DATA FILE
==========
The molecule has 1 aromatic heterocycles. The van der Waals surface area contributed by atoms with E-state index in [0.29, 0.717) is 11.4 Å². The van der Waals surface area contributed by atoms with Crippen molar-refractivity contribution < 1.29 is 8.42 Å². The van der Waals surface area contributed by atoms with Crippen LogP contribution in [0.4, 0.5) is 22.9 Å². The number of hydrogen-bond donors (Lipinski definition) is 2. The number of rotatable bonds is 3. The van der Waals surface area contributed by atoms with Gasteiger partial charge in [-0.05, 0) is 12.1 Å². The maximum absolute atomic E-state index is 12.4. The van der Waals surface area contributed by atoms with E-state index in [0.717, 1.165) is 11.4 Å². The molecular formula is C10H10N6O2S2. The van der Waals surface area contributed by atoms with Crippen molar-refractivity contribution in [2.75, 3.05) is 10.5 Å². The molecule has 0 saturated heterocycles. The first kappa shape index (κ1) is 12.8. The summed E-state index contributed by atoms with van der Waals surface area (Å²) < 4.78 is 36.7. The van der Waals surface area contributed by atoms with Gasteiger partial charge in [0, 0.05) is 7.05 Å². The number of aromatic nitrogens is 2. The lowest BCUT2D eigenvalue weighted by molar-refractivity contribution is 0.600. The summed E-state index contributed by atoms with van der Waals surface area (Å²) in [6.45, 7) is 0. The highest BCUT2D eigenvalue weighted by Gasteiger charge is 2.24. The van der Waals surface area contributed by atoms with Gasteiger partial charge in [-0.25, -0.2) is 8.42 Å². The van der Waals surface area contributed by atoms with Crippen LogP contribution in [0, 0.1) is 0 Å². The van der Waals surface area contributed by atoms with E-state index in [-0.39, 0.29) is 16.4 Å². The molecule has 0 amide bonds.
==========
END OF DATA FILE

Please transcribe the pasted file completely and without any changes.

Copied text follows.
The molecule has 1 aromatic heterocycles. The van der Waals surface area contributed by atoms with E-state index in [0.29, 0.717) is 11.4 Å². The van der Waals surface area contributed by atoms with Crippen molar-refractivity contribution < 1.29 is 8.42 Å². The van der Waals surface area contributed by atoms with Crippen LogP contribution in [0.4, 0.5) is 22.9 Å². The number of hydrogen-bond donors (Lipinski definition) is 2. The number of rotatable bonds is 3. The van der Waals surface area contributed by atoms with Gasteiger partial charge in [-0.05, 0) is 12.1 Å². The maximum absolute atomic E-state index is 12.4. The van der Waals surface area contributed by atoms with E-state index in [0.717, 1.165) is 11.4 Å². The molecular formula is C10H10N6O2S2. The van der Waals surface area contributed by atoms with Crippen molar-refractivity contribution in [2.75, 3.05) is 10.5 Å². The molecule has 0 saturated heterocycles. The first kappa shape index (κ1) is 12.8. The summed E-state index contributed by atoms with van der Waals surface area (Å²) < 4.78 is 36.7. The van der Waals surface area contributed by atoms with Gasteiger partial charge in [0, 0.05) is 7.05 Å². The number of aromatic nitrogens is 2. The lowest BCUT2D eigenvalue weighted by molar-refractivity contribution is 0.600. The summed E-state index contributed by atoms with van der Waals surface area (Å²) in [6.45, 7) is 0. The highest BCUT2D eigenvalue weighted by Gasteiger charge is 2.24. The van der Waals surface area contributed by atoms with Gasteiger partial charge in [-0.25, -0.2) is 8.42 Å². The van der Waals surface area contributed by atoms with Crippen LogP contribution in [0, 0.1) is 0 Å². The van der Waals surface area contributed by atoms with E-state index in [-0.39, 0.29) is 16.4 Å². The molecule has 0 amide bonds.